The U.N. human rights chief, Michelle Bachelet, warned of a “new and threatening phase” for Afghanistan as she upbraided the Taliban for a disconnect between their words and actions.

She said her office has received credible allegations of reprisal killings by the Taliban of former Afghan security forces, also as instances during which officials within the previous government and their relatives were arbitrarily detained and later turned up dead.

Bachelet cited “multiple” allegations of Taliban forces conducting house-to-house searches trying to find specific officials within the previous government and other people who cooperated with U.S. forces and corporations . She said that over the last three weeks, women have instead been progressively excluded from the general public sphere — in contradiction to Taliban assertions to respect women’s rights.

German secretary of state Heiko Maas, chatting with the council, said the planet features a “moral obligation” to continue helping the Afghan people — and said Germany would be “significantly stepping up” its humanitarian aid for Afghanistan. But he also suggested such aid would only continue if rights are respected.

“We demand from the Taliban that they respect basic human rights, particularly the rights of girls and girls,” Maas said, saying that might be a “benchmark for us and our partners in determining our future engagement with a replacement Afghan government — including for possible development assistance.”

He also criticized the Taliban’s decision to exclude other groups from their recently announced interim government, saying it had been “not the proper signal” for international cooperation and stability in Afghanistan.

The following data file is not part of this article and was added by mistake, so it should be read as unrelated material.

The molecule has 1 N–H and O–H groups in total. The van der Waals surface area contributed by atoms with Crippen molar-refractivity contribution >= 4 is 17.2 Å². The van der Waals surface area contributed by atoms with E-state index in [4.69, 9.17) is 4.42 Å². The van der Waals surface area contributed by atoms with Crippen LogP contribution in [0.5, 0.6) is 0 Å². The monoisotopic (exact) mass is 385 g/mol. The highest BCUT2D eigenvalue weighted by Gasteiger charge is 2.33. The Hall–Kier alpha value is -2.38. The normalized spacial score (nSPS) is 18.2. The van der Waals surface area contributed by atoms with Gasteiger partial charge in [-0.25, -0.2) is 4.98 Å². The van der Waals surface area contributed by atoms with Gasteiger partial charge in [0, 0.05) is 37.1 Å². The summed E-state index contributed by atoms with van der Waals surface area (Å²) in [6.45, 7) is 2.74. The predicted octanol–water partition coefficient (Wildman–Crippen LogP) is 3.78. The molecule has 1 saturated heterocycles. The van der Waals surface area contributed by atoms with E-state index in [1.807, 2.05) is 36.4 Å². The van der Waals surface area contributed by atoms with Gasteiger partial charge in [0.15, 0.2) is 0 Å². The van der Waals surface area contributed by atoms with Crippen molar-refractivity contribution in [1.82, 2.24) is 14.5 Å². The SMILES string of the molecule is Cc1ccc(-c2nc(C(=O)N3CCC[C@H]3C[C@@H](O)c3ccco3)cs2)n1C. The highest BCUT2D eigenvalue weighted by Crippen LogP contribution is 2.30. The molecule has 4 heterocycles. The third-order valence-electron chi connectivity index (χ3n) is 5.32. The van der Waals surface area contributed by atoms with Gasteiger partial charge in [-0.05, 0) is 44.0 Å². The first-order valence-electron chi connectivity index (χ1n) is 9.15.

Also on Monday, a Pakistan International Airlines plane charted by the planet Bank landed at Kabul’s airport to evacuate more people, consistent with Abullah Hafeez Khan, a spokesman for the airline. Pakistan has halted commercial flights to Kabul due to security reasons, and therefore the airline has no plans thus far to resume commercial flights.

Last Thursday, an estimated 200 foreigners, including Americans, left Afghanistan on a Qatar Airways flight out of Kabul with the cooperation of the Taliban — the primary such large-scale departure since U.S. forces completed their frantic withdrawal on Aug. 30.

Many thousands of Afghans remain wanting to get out, too, scared of what Taliban rule might hold. The Taliban have repeatedly said foreigners and Afghans with proper travel documents could leave. But their assurances are met with skepticism, and lots of Afghans are unable to get certain paperwork.

Abdul Hadi Hamdani, head of Kabul’s airport, said Monday that each one domestic flights were back to their regular schedule but that “some technical problems got to be solved” before international flights can resume. Members of the border police who previously worked at the airport are called back to resume their duties.